As a sports business reporter covering Sacramento’s attempts to keep the Kings, I monitor Twitter throughout the day for mentions of the NBA basketball team.

I want to know what other media outlets are reporting and what supporters and others are saying as the clock ticks down to the team’s potential move to Seattle.

The other week when an editor brought to my attention a significant tweet about the Kings, I was surprised that I had missed it. At least until I noticed that the tweet didn’t use a hashtag or even the word “Kings.” In fact, quite a few Twitter users had not in their Kings-related tweets even used the name of the team.

A year ago when Sacramento was crafting plans for a new downtown arena, use of #NBAKings was prevalent. Most people tweeting about the Kings have gotten away from that hashtag, so even I have switched to just #Kings. But other journalists and Twitter users following the saga aren’t consistently using hashtags. Sometimes they’re not using them at all.

Last week in the HubSpot post, “30 Terrible Pieces of Social Media Advice You Should Ignore,” Ellie Mirman wrote that people aren’t using hashtags for organizing tweets as much as they used to. Hashtags are still effective for certain events or campaigns, she wrote.

But when it comes to topic-related hashtags (e.g. #marketing #boston), people don’t really monitor those hashtags, so your organized content is not reaching a new audience,” Mirman wrote. “Using such general hashtags makes you look, once again, like a Twitter newbie who’s trying to game the system.”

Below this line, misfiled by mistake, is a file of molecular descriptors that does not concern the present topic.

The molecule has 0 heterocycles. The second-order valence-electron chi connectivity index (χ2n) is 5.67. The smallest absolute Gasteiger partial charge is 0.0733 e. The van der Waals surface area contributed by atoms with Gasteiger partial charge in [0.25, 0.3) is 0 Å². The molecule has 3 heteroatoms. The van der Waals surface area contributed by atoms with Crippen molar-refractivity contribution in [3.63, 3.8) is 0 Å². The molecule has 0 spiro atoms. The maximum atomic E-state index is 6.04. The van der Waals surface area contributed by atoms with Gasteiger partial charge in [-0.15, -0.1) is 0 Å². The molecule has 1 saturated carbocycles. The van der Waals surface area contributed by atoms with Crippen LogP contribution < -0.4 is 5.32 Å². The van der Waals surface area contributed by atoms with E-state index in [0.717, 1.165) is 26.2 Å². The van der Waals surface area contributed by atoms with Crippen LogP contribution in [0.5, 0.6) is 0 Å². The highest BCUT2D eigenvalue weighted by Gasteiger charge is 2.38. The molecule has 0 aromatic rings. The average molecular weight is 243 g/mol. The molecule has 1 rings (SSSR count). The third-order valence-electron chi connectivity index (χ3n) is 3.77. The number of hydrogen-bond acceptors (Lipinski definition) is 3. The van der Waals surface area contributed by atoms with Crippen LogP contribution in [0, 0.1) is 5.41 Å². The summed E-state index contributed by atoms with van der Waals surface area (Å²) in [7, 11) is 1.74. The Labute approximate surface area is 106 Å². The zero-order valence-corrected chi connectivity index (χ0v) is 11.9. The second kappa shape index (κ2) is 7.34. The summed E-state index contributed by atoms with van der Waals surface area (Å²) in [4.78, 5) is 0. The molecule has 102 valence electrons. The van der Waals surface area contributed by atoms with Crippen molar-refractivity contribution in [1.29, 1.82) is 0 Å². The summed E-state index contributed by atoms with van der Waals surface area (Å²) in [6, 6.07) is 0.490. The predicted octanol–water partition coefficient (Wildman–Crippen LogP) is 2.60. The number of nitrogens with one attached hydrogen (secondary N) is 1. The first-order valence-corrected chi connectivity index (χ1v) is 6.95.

I contend that hashtags remain vitally important, especially as the number of users of Twitter escalates and it becomes even harder to cut through all the clutter.

Notice the followers you pick up after using certain hashtags. When I use #tennis when tweeting about the Sacramento Capitals pro tennis team, for example, I gain followers who otherwise never would read my coverage of the Capitals.

People want to find your content and commentary. Use hashtags for the industry sector or subject about which you’re tweeting. Much of the time your instincts about the hashtag to use will be right. When in doubt, look to see if the one you’re considering pops up frequently. A great resource is HashtagBattle.com. The website will show you which of two hashtags is more commonly used and thereby will attract more attention.

By effectively using hashtags, you can strengthen your Twitter presence and have a more rewarding experience on the platform.

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